Here are some familiar scenes that are easy to imagine:
Had a stressful day? End the evening on the couch watching Netflix with a bowl (or two, or three) of Ben and Jerry’s ice cream.
Feeling awkward in a social setting? Drink a few beers to help you relax.
Having trouble sleeping? One Xanax won’t hurt. Okay, maybe two.
Need to meet a tight deadline for a study assignment or work project? Drink copious amounts of coffee or pop a few Adderall tablets to keep you alert, focused and motivated.
We turn to substances to change the way we feel, and often it often begins innocently enough. However, when there are deeper problems—mental health issues—and we start to rely on substances to be able to cope with daily life, it can border on dangerous.
Let’s face it: today’s world has become increasingly stressful, and mental health challenges are steadily rising. In fact, a 2021 survey indicates that more than one in five people in America have a mental illness. The math? That’s 57.8 million people.
While the motivation behind self-medication may be to simply find relief, this practice can pose serious dangers to someone’s mental and physical health over time.
Let’s take a closer look at what it means to self-medicate. Then, explore the potential harm self-medication can cause. Finally, we’ll discuss the importance of seeking professional help instead.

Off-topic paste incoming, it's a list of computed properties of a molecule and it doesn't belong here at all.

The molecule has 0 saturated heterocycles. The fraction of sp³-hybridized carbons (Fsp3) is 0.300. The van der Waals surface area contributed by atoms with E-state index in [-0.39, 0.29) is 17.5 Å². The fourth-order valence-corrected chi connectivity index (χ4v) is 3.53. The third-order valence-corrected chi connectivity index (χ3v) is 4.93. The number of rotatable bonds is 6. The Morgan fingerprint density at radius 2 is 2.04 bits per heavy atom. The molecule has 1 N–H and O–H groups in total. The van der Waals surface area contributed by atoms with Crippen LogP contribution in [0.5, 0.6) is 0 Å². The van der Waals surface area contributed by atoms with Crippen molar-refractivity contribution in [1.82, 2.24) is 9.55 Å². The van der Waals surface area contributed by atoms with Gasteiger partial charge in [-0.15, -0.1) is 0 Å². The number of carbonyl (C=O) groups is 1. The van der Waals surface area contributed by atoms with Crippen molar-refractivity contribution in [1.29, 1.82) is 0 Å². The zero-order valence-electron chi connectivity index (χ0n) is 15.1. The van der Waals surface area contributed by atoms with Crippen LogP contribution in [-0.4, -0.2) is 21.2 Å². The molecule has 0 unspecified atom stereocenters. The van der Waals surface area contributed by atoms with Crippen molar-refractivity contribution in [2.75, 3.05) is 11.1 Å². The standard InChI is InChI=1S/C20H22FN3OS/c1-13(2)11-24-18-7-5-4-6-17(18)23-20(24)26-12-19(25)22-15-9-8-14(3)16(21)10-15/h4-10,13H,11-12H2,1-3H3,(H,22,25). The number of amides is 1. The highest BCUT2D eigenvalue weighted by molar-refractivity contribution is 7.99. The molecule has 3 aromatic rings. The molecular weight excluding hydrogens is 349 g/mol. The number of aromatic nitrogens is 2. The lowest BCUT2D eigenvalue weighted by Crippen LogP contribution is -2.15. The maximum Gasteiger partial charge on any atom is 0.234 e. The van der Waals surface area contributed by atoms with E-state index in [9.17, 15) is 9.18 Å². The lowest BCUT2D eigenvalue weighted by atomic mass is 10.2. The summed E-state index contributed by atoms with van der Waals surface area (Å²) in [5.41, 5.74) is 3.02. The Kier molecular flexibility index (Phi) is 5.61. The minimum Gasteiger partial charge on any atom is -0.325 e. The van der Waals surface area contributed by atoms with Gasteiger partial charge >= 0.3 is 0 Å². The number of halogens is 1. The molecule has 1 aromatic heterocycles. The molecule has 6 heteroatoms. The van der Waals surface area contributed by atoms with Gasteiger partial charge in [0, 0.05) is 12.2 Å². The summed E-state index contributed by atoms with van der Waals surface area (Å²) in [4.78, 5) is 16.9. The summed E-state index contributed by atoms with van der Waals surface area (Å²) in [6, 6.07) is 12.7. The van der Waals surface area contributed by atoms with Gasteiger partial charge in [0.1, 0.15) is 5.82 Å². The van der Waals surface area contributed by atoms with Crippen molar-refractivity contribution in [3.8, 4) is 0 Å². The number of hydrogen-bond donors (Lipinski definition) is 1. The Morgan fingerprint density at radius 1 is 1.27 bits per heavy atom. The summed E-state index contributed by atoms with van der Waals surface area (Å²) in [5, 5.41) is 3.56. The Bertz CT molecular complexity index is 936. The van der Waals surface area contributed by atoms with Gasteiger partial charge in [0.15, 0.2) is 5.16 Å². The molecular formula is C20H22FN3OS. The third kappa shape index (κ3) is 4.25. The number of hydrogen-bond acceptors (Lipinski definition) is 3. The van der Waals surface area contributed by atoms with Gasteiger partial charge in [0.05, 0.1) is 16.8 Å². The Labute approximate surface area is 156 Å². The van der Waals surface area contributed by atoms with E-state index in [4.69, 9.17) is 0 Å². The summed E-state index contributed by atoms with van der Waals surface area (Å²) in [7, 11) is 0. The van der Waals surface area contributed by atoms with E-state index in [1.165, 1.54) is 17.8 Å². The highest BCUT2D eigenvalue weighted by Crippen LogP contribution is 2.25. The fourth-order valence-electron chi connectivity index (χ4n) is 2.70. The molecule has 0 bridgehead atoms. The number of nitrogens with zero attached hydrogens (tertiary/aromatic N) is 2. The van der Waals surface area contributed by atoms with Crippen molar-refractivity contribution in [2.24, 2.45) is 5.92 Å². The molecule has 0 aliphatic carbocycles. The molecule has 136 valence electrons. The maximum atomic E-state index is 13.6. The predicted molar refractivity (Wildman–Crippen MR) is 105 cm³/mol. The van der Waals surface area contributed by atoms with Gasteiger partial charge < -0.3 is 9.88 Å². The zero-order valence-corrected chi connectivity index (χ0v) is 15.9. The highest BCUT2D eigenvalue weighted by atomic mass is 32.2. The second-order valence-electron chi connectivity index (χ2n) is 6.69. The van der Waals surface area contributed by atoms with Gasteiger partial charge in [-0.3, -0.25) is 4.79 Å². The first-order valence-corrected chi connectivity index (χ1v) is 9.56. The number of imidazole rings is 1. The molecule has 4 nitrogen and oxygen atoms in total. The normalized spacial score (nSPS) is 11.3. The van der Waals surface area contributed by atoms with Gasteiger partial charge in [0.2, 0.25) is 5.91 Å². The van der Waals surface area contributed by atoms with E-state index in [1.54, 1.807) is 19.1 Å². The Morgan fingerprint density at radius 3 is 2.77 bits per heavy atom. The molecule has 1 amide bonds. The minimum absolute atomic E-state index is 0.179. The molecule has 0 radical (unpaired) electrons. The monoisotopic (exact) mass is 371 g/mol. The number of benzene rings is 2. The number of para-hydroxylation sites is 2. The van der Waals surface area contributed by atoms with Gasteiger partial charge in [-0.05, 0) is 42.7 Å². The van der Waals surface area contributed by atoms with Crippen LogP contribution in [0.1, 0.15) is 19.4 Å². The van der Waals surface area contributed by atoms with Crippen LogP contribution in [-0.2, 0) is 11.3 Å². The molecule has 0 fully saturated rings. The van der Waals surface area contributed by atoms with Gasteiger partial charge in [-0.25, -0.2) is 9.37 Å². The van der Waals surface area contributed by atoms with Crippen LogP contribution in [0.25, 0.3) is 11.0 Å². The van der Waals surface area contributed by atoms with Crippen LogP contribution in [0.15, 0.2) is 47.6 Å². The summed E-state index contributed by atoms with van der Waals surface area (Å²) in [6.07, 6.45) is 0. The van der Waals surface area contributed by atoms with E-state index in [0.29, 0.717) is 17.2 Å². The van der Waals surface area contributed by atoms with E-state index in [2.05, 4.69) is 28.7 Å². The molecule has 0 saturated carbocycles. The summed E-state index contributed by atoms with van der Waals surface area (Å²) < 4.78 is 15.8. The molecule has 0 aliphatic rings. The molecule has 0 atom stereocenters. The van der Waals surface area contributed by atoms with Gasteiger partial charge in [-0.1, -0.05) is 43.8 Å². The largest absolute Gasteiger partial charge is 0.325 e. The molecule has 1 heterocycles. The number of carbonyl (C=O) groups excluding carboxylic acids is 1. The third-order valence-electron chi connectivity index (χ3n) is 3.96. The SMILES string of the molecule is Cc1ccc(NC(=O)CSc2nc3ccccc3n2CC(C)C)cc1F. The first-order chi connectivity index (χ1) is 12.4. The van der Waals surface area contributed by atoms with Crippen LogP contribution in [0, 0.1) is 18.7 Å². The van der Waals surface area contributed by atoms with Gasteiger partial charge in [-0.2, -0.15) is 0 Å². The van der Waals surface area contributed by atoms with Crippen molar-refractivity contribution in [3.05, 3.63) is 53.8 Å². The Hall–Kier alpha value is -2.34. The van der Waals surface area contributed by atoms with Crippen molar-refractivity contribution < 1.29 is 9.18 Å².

Self-medication refers to the act of treating one’s own health symptoms and conditions without professional guidance or supervision.
Self-medication for mental health issues can take various forms, including the misuse of:
- Prescription medications
- Illicit drugs
The reasons behind self-medication are often multifaceted, ranging from avoiding the stigma associated with mental health problems to limited access to proper mental health care.
Some people may use substances to alleviate anxiety, depression, or other emotional distress temporarily, believing it offers a quick fix. However, self-medicating in this way never works in the long term. It only masks underlying problems and fails to address the root causes of mental health issues.
The risks associated with self-medication
As mentioned, self-medicating never solves mental health problems but does have potential risks, which include:
Self-medication can be ineffective
The appeal of self-medication lies in its immediate gratification.
However, this approach is fundamentally flawed because while it may mask symptoms, it doesn’t address the underlying issues. Think of self-medication like putting a band-aid on a deep wound that needs stitches. Sure, you’re covering it up, but the wound needs internal work that a simple band-aid doesn’t provide.
Mental health problems are complex and often require comprehensive and personalized treatment plans tailored by professionals. Relying on self-medication may easily lead to a cycle of dependence, as explained next.
Self-medication can lead to potential substance abuse and addiction
Self-medication often involves using addictive substances, such as alcohol, benzodiazepines, opioids, or stimulants.
Self-medication can turn into substance abuse before you even realize it. The potential for addiction creates a new set of challenges that exacerbate the original mental health issues. The self-destructive cycle is easy to fall into because it’s hard to step back and see it for what it is.